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posted: 4/13/2013 5:30 AM

Was it ethical for estate to accept a lower offer?

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Q. We put in an $180,900 purchase offer on a house with an asking price of $175,900. We included the contingency of a home inspection. We knew there was another offer that did not require an inspection. Later we were shocked to see the property transfer listed in the newspaper at $165,000. We wonder if our offer was really ever presented to the seller, and why we didn't get a counter-offer with the option of removing our home inspection.

The home was part of an estate and we do not know the name of the executor. The agents involved said the other offer was "a little" less than ours but they accepted it because it didn't involve a home inspection. I don't know many people that consider $15,900 as "a little" sum of money.

A. You were not dealing with "people" in this case. You can't expect the executor or heirs of an estate to see things the way an individual home seller would. They often have no personal knowledge of problems with the house's condition and prefer to keep it that way. With heirs anxious to wind things up promptly, they might not want to risk losing the other "clean" deal just to negotiate with you.

I'll bet it happened just as the agents said. You say "they" accepted the other offer, so I assume there were several heirs to split that $15,900 loss.

In a book I wrote years ago about home buying, my first advice under "Where to find the bargains" is to look for an estate sale. Following that, I suggested vacant houses being sold because of corporate transfers or divorce, and messy homes owned by rotten housekeepers. (Back then, complications like foreclosures, short sales and bank-owned property weren't even on the list.)

Q. Recently, I purchased my first home. The contract stated all window treatments and rods would stay. The sellers took 12 panels of quality drapes. At first their agent said they were packed away and would return once unpacked. Now my agent states the matter is closed and there was nothing more they could do. Nobody will provide the seller's new address, nor will the post office provide a forwarding address. I want to go to small claims court to recoup $1,500 to replace the drapes but have no address for seller. Why shouldn't the real estate agency be held accountable? It's agent represented the seller and wrote the contract.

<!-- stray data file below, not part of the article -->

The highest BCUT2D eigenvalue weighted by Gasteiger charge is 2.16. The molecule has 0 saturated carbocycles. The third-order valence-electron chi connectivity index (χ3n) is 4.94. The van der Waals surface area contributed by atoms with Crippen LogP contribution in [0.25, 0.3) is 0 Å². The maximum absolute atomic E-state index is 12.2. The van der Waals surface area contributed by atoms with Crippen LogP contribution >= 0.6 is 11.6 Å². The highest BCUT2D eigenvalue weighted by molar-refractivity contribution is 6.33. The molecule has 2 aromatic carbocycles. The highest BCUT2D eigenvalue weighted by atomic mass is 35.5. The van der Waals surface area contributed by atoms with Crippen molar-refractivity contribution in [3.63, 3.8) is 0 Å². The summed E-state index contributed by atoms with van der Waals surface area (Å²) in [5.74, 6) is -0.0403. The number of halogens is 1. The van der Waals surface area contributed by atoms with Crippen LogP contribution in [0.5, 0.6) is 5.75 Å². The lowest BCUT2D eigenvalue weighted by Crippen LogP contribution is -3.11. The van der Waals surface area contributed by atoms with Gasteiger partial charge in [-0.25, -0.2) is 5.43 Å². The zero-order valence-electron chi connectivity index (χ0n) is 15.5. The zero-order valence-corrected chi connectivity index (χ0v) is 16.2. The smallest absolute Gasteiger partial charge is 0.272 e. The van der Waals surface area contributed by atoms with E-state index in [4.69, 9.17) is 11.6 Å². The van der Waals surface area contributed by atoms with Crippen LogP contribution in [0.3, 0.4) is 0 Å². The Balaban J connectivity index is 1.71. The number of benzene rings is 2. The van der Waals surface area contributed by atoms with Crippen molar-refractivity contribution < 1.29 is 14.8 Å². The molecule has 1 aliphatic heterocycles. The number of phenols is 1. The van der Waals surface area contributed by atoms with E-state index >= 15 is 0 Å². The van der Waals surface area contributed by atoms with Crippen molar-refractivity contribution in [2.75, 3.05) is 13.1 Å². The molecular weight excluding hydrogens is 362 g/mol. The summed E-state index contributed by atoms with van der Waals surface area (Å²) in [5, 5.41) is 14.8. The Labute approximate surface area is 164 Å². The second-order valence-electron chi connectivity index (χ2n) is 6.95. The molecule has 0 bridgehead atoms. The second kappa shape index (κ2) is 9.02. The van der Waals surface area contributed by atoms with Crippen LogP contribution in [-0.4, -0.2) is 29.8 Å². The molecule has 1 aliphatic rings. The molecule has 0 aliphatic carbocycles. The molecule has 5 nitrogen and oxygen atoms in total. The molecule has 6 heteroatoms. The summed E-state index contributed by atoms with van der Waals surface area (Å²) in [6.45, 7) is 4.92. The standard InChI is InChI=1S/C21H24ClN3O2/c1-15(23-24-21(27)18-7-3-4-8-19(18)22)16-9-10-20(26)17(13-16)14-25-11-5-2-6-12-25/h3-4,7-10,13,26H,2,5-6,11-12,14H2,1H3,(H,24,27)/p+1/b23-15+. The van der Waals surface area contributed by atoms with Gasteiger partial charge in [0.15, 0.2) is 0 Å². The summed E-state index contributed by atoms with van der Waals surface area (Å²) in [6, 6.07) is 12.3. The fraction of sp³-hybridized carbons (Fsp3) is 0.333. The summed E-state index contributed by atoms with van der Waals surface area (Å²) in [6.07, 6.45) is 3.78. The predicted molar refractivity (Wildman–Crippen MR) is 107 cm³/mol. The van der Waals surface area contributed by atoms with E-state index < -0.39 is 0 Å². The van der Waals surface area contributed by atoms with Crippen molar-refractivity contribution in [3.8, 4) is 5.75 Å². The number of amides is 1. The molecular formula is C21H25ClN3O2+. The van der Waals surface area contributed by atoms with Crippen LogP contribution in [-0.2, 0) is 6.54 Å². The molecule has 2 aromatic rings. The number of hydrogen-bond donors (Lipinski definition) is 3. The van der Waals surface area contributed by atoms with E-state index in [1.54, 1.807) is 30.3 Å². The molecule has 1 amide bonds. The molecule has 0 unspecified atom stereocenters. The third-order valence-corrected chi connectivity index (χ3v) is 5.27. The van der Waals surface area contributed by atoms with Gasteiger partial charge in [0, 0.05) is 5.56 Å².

A. Problems like that can often be avoided if the buyer makes a last-minute walk-through inspection of the property just before the closing.

You can always take the seller (not the real estate company) to small claims court, bringing in a written estimate from a decorator, and see what the judge says. Use the sellers' old address and depend on the post office to forward the notification. If you get a judgment, it can be filed against them in any county in the state. Or you can hand a judgment over to a collection agency, which has ways of tracking people. Or you can contact the police accusing the sellers of theft.

I don't have a lot of faith in any of these, but you can always try. Let me know if anything works.

Q. My husband died July 1. Our house was in both our names; we had a joint tenancy with a right of survivorship. Should I have his name removed from the deed before selling?

A. Even if your husband's estate is a simple one, you should have had at least one session with a lawyer to take care of the necessary paperwork. I can tell you, though, that as a joint tenant with the right of survivorship, you are now the complete owner of your home, automatically. You don't need to take any particular action in that regard.

Q. A relative bought land and added a mobile home and utilities. She put her son's name as joint owner. He has no interest in the property. He paid nothing for it. She is thinking of selling. Can she buy his share for $1 or does she have to buy it for the market value, which she doesn't know yet? I know she will need a lawyer for the transaction.

A. If you're asking whether the son can demand half the proceeds: If the deed she signed made him an equal co-owner, then he is half owner, and I don't think she can take back a gift.

If, on the other hand, he just wants to sign off, that's no problem. But if much of a profit is involved, there might be income tax complications, and I'd suggest consulting a tax attorney or CPA before doing anything.

• Edith Lank will respond to questions sent to her at 240 Hemingway Drive, Rochester, N.Y. 14620 (include a stamped return envelope), or readers may email her through

2012, Creators Syndicate Inc.

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